Hope You’ve Had KISS of a Genealogy Day!

7 July 2007 is the 100th Anniversary of Hershey’s Chocolate KISS–one of the most successful candy launches ever. And you can get these little morsels in the original milk chocolate, dark chocolate, chocolate with caramel, with almonds, with white chocolate swirled with raspberry like a cheesecake, a new vanilla creme debuted at Easter, and a mint chocolate truffle due in October. Takes a full 10 minutes at the supermarket to decide which package to take home.

Remember when K.I.S.S. meant Keep It Simple Stupid (or Sweetheart)? Genealogy teachers try to teach genealogy simply: census records, vital records including marriages, probate files, family histories and genealogies, and cemetery records. And for the first two or three generations, this simple recipe works–especially with the censuses available at Ancestry. com and Heritage Quest (Pro-Quest.com).

Once you have your grandparents identified, you can go back and pick up cousins and uncles and aunts with their families, and even-farther back grandparents who are living with married children or grandchildren. Gathering the extended, whole family seems easy–because you recognize the names of family members when you see them.

At generation #5 the whole simple formula begins to crack. Unless, of course, you are lucky enough to find a genealogy compiled on the family and you can plug what you have into someone else’s work. At generation #5 you are into tax rolls, and deeds, and land grants, and militia lists where you have to gather in everyone with your surname and examine them carefully for fit with what you know.

Let me share a strategy that works well beginning at generation #5–

  1. Search the marriage records first, extracting or copying the entries for everyone who carries your surname of interest. I prefer to do each one on a separate sheet so I can mix and match them and shift them around as I learn more.
  2. Sort by census year. Later you can alphabetize the entries. Begin with the first census year where all the persons in the household are named. For example, in US, 1850; in UK, 1841, etc.
  3. Read the manuscript census. You can do it from microfilm or from the facsimiles on the internet. Don’t depend upon the index. Click until you get the actual images and read the whole district, town, parish, or county as needed. Extract or copy all the entries for your surname of interest.
  4. Sort to match the marriages for each census year. If you have two or more households where the names are the same, keep them together until you can eliminate those households that do not fit.
  5. Set aside those family units that do not match what you know about the family–their migration patterns, their naming patterns, too old or too young, too many children, not enough kids.
  6. Mark for further research, those families that do match. Include those where only some of the information matches and some of it agrees or fits imperfectly.

American genealogy research responds well to this strategy. You dig a pit for yourself, however, if you do not read the manuscript census. Or if you depend only on transcripts prepared by nonEnglish-speaking out-source companies. Reading someone’s handwritten work improves with experience. Lots of times, getting the name right is a matter of recognition or knowing that a particular background does not begin a name with H of J or some other letter. One of the most common mistakes is to read the old double SS as double ff.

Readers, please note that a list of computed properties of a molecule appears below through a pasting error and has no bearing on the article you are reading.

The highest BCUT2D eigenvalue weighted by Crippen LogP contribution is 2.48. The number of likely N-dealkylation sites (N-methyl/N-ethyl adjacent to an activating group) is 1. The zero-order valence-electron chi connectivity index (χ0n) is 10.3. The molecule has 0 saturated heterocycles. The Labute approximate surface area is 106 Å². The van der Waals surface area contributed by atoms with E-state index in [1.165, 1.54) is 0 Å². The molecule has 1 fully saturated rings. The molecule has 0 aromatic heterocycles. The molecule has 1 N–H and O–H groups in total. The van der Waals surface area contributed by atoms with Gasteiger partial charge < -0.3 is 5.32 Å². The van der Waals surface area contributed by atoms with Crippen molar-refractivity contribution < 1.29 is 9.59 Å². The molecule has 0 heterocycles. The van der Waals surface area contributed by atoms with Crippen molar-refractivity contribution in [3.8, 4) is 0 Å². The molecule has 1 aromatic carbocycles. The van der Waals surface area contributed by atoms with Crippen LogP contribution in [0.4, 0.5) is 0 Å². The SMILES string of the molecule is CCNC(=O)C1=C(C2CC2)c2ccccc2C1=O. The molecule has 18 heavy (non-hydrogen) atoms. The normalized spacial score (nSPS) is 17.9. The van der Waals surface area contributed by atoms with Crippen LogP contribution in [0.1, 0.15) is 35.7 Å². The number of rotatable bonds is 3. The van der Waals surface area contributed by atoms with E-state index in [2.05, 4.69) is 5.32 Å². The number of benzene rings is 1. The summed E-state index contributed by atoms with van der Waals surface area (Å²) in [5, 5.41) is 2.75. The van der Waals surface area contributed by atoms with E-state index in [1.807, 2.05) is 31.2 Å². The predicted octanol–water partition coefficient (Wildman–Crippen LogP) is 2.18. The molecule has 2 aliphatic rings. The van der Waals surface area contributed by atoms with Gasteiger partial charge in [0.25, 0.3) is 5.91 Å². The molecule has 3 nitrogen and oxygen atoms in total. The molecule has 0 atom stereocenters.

Dr. Donald J. Martin, a friend of long-standing, and a subscriber to this Genealogy News Sheet, shared this approach with me in the early 1970′s. And it has served me well, especially when I am researching a common surname. This strategy also has the advantage of building the family as you go, so you can spot more quickly when two people of the same name have been combined into the one. And this strategy is not simple. It takes considerable work–to pull the correct family out of the crowd.

A New LDS Source

Property Transactions in Nauvoo, Hancock County, Illinois and Surrounding Communities, 1839-1859. Compiled by Susan Easton Black, Harvey B. Black, and Brandon Plewe. Wilmington DE: World Vital Records, 2006. This new database is available in two formats: 1) a limited number of printed copies for archives and libraries and 2) by subscription, online at http://www.worldvitalrecords.com.

The entries are alphabetical by the name of the property owner. Vital statistics and biographical comments for grantors (sellers) and grantees (buyers) are supplied as aids in identification. Full property references are given, so you can track the manuscript materials more easily. Where no public entry was recorded, private sources have been used with full citations.

This is a very important new resource for this early LDS period of time. I found ancestors and persons I have researched, and entries for people I have read about all my life. I copied the entry for Anson Call, who owned the property in Woods Cross /Bountiful UT where I grew up. Two full pages of data for him and three full pages for his father, Cyril Call, including his origins in Vermont. Check it out! This source is not simple either. Requires study. And follow-up. Your favorite genealogist, Arlene Eakle

P.S. I am working on so many projects and so many topics that my head is all a WHIRL. Before summer is out, we will post some of it online. Stay tuned in. I now know how to link what I describe to the internet. WOW!

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